A New Twist On a Romance Scam – Pig Butchering

This scam originated in Southeast Asia and the name of the scam is “Shāz Hū Pán,” meaning pig butchering. This Scam is a combination of a Romance Scam and a long term Financial Fraud Scam. Scammer search dating sites and social media apps to find their victims, with the hope of becoming the victims “lover or friend”.  The reason that it is called a Pig Butchering is that the victim is fattened up and then scammed with a “chance to become rich”

Fraudsters use fake online trading platforms and convince victims to transfer funds or cryptocurrency
into their trading account. In most of the reports received at the CAFC, victims are instructed to
purchase cryptocurrency from a legitimate exchange and transfer it to a crypto address controlled by
the fraudster. Occasionally, the victim will be able to withdraw a small amount of their “investment” in
the hopes they’ll be persuaded to invest even more of their money. The fraudster will do everything it
takes to make you think the investment is legitimate and lucrative. In most cases, victims realize they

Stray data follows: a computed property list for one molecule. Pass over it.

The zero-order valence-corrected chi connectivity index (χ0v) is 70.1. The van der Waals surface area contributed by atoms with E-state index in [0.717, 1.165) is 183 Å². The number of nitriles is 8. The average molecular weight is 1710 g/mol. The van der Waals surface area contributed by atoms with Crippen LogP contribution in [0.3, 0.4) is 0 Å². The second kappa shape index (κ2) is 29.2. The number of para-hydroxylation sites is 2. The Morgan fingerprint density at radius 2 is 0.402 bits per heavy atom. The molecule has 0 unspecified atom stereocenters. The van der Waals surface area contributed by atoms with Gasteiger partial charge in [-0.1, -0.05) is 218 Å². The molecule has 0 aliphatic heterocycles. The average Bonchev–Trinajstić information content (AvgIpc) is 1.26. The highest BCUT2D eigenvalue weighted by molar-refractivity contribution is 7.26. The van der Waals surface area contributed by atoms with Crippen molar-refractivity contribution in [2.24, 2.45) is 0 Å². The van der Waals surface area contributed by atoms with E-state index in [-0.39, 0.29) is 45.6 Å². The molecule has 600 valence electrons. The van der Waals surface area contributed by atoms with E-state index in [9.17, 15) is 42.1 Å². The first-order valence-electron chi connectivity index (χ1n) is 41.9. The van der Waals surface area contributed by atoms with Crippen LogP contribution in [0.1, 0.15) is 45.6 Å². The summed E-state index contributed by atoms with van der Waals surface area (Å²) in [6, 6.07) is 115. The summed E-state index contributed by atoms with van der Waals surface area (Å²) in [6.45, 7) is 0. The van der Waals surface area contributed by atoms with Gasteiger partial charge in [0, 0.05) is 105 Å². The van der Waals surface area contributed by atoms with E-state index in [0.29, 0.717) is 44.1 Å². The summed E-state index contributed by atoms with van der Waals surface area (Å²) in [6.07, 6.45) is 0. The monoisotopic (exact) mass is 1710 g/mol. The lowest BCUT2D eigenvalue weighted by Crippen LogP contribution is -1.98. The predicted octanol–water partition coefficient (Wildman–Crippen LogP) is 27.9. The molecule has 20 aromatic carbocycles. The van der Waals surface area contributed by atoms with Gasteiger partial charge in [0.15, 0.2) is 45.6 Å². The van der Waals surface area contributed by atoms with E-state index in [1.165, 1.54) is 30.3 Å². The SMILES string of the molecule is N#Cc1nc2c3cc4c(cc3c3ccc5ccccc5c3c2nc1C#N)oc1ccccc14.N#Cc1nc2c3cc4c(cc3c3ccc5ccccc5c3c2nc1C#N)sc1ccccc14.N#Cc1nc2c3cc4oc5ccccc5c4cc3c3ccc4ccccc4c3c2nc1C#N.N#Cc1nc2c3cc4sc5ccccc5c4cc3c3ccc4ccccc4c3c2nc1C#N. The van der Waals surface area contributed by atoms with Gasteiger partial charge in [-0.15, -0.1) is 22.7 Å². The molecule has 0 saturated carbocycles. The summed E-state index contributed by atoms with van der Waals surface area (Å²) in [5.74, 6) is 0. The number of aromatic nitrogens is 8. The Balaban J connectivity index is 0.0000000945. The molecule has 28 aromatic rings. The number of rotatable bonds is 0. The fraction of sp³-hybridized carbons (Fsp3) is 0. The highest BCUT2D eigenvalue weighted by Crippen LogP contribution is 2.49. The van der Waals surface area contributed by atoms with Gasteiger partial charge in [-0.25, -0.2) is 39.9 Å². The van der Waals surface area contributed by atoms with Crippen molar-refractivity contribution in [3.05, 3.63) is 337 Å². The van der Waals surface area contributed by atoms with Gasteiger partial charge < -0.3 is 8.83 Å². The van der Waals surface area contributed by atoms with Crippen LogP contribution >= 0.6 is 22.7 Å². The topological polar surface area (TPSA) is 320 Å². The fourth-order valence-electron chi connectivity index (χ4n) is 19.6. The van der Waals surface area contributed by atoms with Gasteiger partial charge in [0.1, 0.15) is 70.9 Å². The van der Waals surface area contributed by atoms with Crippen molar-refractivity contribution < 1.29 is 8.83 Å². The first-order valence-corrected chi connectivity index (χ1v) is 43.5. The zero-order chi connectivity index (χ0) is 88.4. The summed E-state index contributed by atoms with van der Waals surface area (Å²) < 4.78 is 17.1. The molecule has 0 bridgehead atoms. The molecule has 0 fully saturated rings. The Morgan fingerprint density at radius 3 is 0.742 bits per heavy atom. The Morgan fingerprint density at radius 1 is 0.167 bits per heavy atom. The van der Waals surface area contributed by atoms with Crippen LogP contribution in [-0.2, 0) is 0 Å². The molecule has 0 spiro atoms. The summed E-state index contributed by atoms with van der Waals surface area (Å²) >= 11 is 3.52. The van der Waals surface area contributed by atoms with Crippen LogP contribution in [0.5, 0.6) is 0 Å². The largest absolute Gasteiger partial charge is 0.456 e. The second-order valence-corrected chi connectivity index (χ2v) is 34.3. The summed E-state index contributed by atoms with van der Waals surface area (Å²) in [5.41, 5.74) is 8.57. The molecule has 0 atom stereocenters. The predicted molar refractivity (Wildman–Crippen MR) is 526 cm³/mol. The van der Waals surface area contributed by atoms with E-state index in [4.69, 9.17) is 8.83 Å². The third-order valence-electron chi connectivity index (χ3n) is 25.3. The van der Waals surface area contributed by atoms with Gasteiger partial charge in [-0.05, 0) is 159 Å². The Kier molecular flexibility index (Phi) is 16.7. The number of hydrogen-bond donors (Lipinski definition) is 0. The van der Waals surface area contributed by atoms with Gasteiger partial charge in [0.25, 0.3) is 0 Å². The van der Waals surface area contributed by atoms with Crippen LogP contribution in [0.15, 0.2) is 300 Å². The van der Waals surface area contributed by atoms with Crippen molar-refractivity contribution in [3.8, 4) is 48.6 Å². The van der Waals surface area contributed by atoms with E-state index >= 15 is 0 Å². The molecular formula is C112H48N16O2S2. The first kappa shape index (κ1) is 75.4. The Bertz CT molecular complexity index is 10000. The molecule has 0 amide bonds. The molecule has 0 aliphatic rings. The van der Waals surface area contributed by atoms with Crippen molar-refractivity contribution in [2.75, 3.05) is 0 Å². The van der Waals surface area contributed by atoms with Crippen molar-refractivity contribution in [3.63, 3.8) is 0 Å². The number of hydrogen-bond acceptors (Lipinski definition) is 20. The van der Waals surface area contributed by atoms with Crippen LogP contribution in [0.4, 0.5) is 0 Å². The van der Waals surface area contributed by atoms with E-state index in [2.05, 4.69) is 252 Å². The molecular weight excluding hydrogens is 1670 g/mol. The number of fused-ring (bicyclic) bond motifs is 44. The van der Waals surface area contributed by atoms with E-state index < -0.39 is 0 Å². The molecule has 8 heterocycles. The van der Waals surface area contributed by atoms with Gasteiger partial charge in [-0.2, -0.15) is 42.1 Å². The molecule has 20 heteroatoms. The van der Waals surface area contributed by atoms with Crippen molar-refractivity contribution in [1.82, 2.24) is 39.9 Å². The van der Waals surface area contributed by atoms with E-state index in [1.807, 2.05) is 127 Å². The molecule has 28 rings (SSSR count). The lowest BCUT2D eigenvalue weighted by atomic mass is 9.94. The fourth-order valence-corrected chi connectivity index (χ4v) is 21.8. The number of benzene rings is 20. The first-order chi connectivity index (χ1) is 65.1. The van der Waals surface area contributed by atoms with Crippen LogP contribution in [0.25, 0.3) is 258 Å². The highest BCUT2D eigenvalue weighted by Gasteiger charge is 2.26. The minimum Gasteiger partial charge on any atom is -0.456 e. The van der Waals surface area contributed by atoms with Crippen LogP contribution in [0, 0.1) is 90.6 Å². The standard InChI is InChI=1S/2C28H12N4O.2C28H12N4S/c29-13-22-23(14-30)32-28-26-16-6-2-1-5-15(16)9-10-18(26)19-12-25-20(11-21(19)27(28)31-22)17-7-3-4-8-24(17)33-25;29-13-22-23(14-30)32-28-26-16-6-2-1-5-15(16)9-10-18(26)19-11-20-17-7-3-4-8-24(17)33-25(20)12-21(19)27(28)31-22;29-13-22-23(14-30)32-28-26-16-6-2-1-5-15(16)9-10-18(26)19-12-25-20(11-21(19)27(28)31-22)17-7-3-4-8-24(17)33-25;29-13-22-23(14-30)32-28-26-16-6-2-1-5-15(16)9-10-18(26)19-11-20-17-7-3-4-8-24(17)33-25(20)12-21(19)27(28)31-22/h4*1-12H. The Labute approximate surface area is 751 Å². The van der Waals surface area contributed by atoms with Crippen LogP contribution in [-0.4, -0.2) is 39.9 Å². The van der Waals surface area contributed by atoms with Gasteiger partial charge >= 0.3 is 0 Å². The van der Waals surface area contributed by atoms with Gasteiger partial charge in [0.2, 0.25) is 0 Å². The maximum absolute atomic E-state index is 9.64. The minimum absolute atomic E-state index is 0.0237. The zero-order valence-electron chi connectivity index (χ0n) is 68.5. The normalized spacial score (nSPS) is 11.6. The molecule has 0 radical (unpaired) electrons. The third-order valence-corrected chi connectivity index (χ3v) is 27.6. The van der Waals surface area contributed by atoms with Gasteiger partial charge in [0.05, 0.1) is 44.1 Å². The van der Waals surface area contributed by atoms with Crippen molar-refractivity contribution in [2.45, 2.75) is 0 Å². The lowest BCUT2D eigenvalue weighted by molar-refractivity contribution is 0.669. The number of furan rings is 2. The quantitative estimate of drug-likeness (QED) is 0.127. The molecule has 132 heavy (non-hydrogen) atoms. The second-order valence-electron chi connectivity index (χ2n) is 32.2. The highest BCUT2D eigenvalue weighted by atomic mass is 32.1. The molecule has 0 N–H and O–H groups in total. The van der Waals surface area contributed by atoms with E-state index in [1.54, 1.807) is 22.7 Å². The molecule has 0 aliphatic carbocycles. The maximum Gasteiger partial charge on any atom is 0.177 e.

have been defrauded when they try to withdraw their funds and are unable to.

Warning signs

• Someone you haven’t met in person professes their love to you.
• Friend requests from people you don’t know or profiles that seem too perfect.
• Requests for remote access to your device in order to “teach” you how to invest.
• Investment opportunities with higher than normal returns.
• Requests to transfer your crypto investment to an alternate crypto address.

How to protect yourself


• Don’t accept friend requests from people you do not know.
• Never send money to someone you haven’t met.
• Don’t give out your personal information (name, address, DOB, SIN, banking credentials).
• Don’t allow remote access to your device (anydesk, teamviewer, etc..).
• Be careful when sending cryptocurrency; once the transaction is completed, it is unlikely to be
• Verify if the investment companies are registered with your Provincial Securities Agency or the
National Registration Search Tool (www.aretheyregistered.ca).
• Beware of fraudsters asking you to open and fund new crypto accounts. They will direct you to send it to addresses they control. Don’t

Anyone who suspects they have been the victim of cybercrime or fraud should report it to their local
police and to the Canadian Anti-Fraud Centre’s online reporting system or by phone at 1-888-495-8501.
If not a victim, you should still report the incident to the CAFC

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